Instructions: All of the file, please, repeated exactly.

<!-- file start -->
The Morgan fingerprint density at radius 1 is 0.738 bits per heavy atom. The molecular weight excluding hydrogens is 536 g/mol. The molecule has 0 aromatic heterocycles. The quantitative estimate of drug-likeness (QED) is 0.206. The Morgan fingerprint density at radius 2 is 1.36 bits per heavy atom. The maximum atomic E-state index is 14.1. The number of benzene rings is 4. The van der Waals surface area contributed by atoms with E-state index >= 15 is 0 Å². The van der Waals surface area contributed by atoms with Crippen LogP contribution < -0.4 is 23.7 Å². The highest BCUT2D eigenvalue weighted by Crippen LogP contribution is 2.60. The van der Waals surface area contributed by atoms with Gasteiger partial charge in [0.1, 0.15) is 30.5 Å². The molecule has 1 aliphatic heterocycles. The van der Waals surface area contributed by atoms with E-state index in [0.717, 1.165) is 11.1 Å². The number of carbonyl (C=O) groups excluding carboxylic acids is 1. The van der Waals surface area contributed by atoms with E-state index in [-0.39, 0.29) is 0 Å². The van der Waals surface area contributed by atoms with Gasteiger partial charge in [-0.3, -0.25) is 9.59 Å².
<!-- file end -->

The Morgan fingerprint density at radius 1 is 0.738 bits per heavy atom. The molecular weight excluding hydrogens is 536 g/mol. The molecule has 0 aromatic heterocycles. The quantitative estimate of drug-likeness (QED) is 0.206. The Morgan fingerprint density at radius 2 is 1.36 bits per heavy atom. The maximum atomic E-state index is 14.1. The number of benzene rings is 4. The van der Waals surface area contributed by atoms with E-state index >= 15 is 0 Å². The van der Waals surface area contributed by atoms with Crippen LogP contribution < -0.4 is 23.7 Å². The highest BCUT2D eigenvalue weighted by Crippen LogP contribution is 2.60. The van der Waals surface area contributed by atoms with Gasteiger partial charge in [0.1, 0.15) is 30.5 Å². The molecule has 1 aliphatic heterocycles. The van der Waals surface area contributed by atoms with E-state index in [0.717, 1.165) is 11.1 Å². The number of carbonyl (C=O) groups excluding carboxylic acids is 1. The van der Waals surface area contributed by atoms with E-state index in [-0.39, 0.29) is 0 Å². The van der Waals surface area contributed by atoms with Gasteiger partial charge in [-0.3, -0.25) is 9.59 Å².